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Facing East from Indian Country: A Native History of Early America Paperback – Apr 30 2003

4.1 out of 5 stars 4 customer reviews

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Product details

  • Paperback: 336 pages
  • Publisher: Harvard University Press; Revised ed. edition (April 30 2003)
  • Language: English
  • ISBN-10: 9780674011175
  • ISBN-13: 978-0674011175
  • ASIN: 0674011171
  • Product Dimensions: 15.2 x 2.5 x 22.9 cm
  • Shipping Weight: 454 g
  • Average Customer Review: 4.1 out of 5 stars 4 customer reviews
  • Amazon Bestsellers Rank: #274,432 in Books (See Top 100 in Books)
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Review

Richter here offers a masterly work that eschews the long-standing perception that Native Americans were nothing more than marginalized bystanders as Europeans colonized North America. Focusing on the period between the 15th and 18th centuries, the author instead shows that Native American communities adapted to the many stresses introduced by the arrival of the Europeans and were active participants
in creating a new way of life on the continent...[He] provides a valuable perspective that is often overlooked in books about the same period. Highly recommended for all public and academic libraries. (John Burch Library Journal 2001-10-15)

At the center of this bold and thoroughly astonishing history of Native Americans are narratives of three Indians generally known to Euro-Americans: Pocahontas, Blessed Catherine Tekakwitha, and the Algonquin warrior Metacom, also known as King Philip. Telling each of these stories--a romance, the life of a saint, the destruction of a 'noble savage'--from the European and then the Native American perspective, Richter elucidates an alternative history of America from Columbus to just after the Revolution...Gracefully written and argued, Richter's compelling research and provocative claims make this an important addition to the literature for general readers of both Native American and U.S. studies. (Publishers Weekly 2001-10-22)

Most American histories treat North America's indigenous peoples as ancillary to the more important story of the establishment of a European nation in the New World. What would happen if one shifted focus and transformed the usual bit-players into stars? Richter...makes that shift and produces what may, for its impeccable use of primary sources, smoothly well-wrought prose, and passionate argument, become a classic. (Patricia Monaghan Booklist 2001-11-15)

An excellent, ambitious attempt to restore to history long-overlooked Indians who 'neither uncompromisingly resisted...nor wholeheartedly assimilated' in the face of white encroachment...A hallmark in recent Native American historiography that merits wide attention. (Kirkus Reviews 2001-09-15)

Richter demythicizes the standard accounts...to demonstrate how white settlers consciously created false images to justify economic, religious, and military exploitation of Native inhabitants...This [is an] innovative and well-written book. (M. L. Tate Choice 2002-06-01)

Richter insists that we must look over the shoulders of American Indians to see the Europeans who settled the New World to have a complete understanding of our origins. His depiction of how these original Americans adapted to the new-comers and how they were inevitably betrayed by generations devoted to "freedom" and "opportunity" are especially telling. (Denver Post and Rocky Mountain News 2002-07-28)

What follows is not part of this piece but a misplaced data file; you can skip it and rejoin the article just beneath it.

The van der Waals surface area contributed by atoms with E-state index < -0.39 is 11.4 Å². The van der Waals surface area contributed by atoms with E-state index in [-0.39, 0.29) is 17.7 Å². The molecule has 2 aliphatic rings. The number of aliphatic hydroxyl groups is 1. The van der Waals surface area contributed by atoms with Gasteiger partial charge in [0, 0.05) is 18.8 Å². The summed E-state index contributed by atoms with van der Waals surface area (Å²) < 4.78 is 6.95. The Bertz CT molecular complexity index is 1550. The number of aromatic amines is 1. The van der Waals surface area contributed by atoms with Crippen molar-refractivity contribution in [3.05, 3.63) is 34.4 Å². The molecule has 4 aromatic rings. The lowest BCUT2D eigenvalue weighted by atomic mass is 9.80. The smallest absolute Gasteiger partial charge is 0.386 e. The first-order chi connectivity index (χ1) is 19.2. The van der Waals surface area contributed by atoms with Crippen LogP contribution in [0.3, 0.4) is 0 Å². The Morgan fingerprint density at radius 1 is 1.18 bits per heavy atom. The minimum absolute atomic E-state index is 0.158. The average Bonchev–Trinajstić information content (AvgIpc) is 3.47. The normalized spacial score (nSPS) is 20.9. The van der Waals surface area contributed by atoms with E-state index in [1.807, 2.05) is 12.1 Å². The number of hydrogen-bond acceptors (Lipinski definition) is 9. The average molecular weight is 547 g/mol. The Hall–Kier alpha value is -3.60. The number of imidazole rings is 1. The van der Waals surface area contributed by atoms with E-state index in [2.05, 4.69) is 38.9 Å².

From its title to its very last page, <i>Facing East from Indian Country</i> spins us around. But rather than dizzying, this turnabout is clarifying, freeing us from the blinders of a European perspective on the early American experience. Vast in scope yet intimate in its attention to particular people, places, and moments, Richter's book is a moving, thought-provoking work of scholarship. (James H. Merrell, author of Into the American Woods: Negotiators on the Pennsylvania Frontier)

Richter offers a brilliant retelling of the old stories of European colonies and empires through Native eyes. <i>Facing East from Indian Country</i> may be as close as any scholar has come to synthesizing an "Indian perspective" on early American history This is a book not to be missed. (Philip J. Deloria, author of Playing Indian)

With keen insight, deep reading, and a sparkling wit, Richter makes new and compelling sense of American history, radically shifting our perspective on the past. Balancing vivid imagination and a respect for the unknown, Richter crafts a powerful and engaging story that is essential to understanding our place in time on this continent. (Alan Taylor, author of William Cooper's Town: Power and Persuasion on the Frontier
of the Early American Republic
)

In his acclaimed volume <i>Facing East From Indian Country</i>, Daniel Richter turns the tables on 'conventional' histories of early European-Indian relations by looking east from the Mississippi River rather than west from the Atlantic Ocean...Richter approaches, from the Indian perspective, the history of early contact with Europeans through the founding of the U. S., with emphasis on tribes' immeasurable contribution to the history of the continent. He culls Native voices from surviving documents and records, pulling Indians from the periphery of white America's memory and making them the focal point of the post-contact story. (Tom Wanamaker Indian Country Today 2003-09-24)

About the Author

Daniel K. Richter is Roy F. and Jeannette P. Nichols Professor of American History and the Richard S. Dunn Director of the McNeil Center for Early American Studies at the University of Pennsylvania.


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June 6, 2004
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